It only got a little weird during Carson Wentz’s interview session at Super Bowl media day Monday. Seated a few rows into the Xcel Energy Center’s stands so he could rest his injured left knee, Wentz fielded questions from Fargo reporters and a handful of national types who spotted the Philadelphia Eagles quarterback among the zoo the NFL runs prior to the big game.
The Vikings and Packers have met 114 times over the past six decades, with Green Bay winning 60 games, Minnesota 52. There have been two ties — and two playoff games. The teams meet again at 7:30 p.m. Saturday at Lambeau Field, with little more than pride at stake. The Vikings already have clinched the NFC North, and the Packers will take the field with Brett Hundley, not Aaron Rodgers, at quarterback. It has the makings of a rout. But don’t bet on it.
Vikings 31, Packers 14: Green Bay will give it the old college try for a while, but injury issues and ennui will take over in a lopsided loss. Saturday’s cold will be new experience for Vikings QB Case Keenum Vikings’ Xavier Rhodes: ‘I believe I’m the best’ cornerback in the NFL Vikings’ Riley Reiff could play vs. Packers, but Tramaine Brock won’t Vikings 27, Packers 17: The temperature will be around zero, but it won’t come down to a 27-yard field goal in frigid conditions this time.
Muck Rack makes it simple to find people, tweets, or articles that mention any name, keyword, company, hashtag etc. We've compiled this guide to help you make the most of your search.
Selecting a term
Start searching tweets, articles from media outlets, articles mentioned in tweets, journalists'
names, titles and bios with some suggested searches:
Companies or Topics (e.g. iPhone, Microsoft)
Phrases (e.g. "cloud computing") — use quotes to keep the terms together
Twitter handles (e.g. @username) — returns those who have mentioned or replied to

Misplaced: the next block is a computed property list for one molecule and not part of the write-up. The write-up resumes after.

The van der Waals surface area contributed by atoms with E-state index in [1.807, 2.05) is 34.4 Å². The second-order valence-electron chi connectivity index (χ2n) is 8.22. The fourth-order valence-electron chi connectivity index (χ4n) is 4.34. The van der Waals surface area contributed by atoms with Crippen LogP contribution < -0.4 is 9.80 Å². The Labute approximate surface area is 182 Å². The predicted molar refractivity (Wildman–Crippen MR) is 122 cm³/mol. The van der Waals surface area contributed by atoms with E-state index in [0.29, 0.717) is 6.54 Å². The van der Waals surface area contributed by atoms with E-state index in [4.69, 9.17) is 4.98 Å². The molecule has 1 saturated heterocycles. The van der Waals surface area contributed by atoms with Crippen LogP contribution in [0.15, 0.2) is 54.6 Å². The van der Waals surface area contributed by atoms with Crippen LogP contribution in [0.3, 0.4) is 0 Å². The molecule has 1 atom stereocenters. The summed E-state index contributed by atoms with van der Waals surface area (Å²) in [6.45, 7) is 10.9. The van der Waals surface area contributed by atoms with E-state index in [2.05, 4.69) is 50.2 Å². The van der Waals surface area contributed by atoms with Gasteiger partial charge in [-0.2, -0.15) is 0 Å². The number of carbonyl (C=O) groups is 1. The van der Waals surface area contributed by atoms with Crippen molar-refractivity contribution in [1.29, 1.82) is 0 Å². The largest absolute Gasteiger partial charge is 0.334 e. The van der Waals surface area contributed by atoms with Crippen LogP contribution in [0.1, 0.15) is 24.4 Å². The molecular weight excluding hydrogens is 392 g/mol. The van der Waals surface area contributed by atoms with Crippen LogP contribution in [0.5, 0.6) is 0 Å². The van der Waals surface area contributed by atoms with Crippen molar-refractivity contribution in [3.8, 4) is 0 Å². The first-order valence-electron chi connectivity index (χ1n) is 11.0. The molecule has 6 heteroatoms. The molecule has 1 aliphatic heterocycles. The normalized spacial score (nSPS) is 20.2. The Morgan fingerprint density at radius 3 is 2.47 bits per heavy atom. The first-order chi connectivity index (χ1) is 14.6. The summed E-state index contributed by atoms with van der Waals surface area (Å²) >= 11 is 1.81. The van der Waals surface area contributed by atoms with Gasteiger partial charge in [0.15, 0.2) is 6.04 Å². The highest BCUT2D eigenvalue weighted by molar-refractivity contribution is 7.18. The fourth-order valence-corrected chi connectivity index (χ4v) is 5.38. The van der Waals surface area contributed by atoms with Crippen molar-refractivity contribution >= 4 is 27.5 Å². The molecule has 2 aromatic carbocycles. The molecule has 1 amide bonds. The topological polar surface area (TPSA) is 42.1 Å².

Names (e.g. "David Pogue")
Hashtags (e.g. #sxsw, #london2012)
Bio details (e.g. vegan, Olympics, father)
Muck Rack's Advanced Search allows for many boolean operators.
Find results that mention multiple specified terms, use AND or
+. For example, ensure each result contains both Elon Musk and Mark Zuckerberg by
searching Musk AND Zuckerberg or Musk + Zuckerberg.
Use the operators OR or , to broaden your search when you'd like either of
multiple terms to appear in results. (This is the default behavior of our search when no operators
are used). For example, results will contain either cake or cookie by searching cake OR cookie or cake,cookie
Use NOT or - to subtract results from your search. For
example, searching Disney will yield results about the Walt Disney Company as well as Walt Disney
World Resort. To exclude mentions of Disney World, search for Disney -World or Disney
When using one of these operators with a phrase, enclose it in quotation marks. For example, you can
find results about smartphones excluding Apple's iPhone 4S by searching smartphone -"iPhone
Exact case matching or punctuation
If you're searching for a brand name or keyword that relies on specific punctuation marks or capitalization, you can
find results that match your exact query by adding matchcase: before the keyword you're searching for, like matchcase:E*TRADE .
Use parentheses to separate multiple
boolean phrases. For example, to find journalists talking about having fun in Disney World or
Disneyland, search for ("disney world" OR disneyland) AND fun.
An asterisk can be used to search for any variation of a root word truncated by the asterisk. For example, searching for admin* will return results for administrator, administration, administer, administered, etc.
A near operator is an AND operator where you can control the distance between the words. You can vary the distance the near operation uses by adding a forward slash and number (between 0-99) such as strawberries NEAR/10 "whipped cream", which means the strawberries must exist within 10 words of "whipped cream".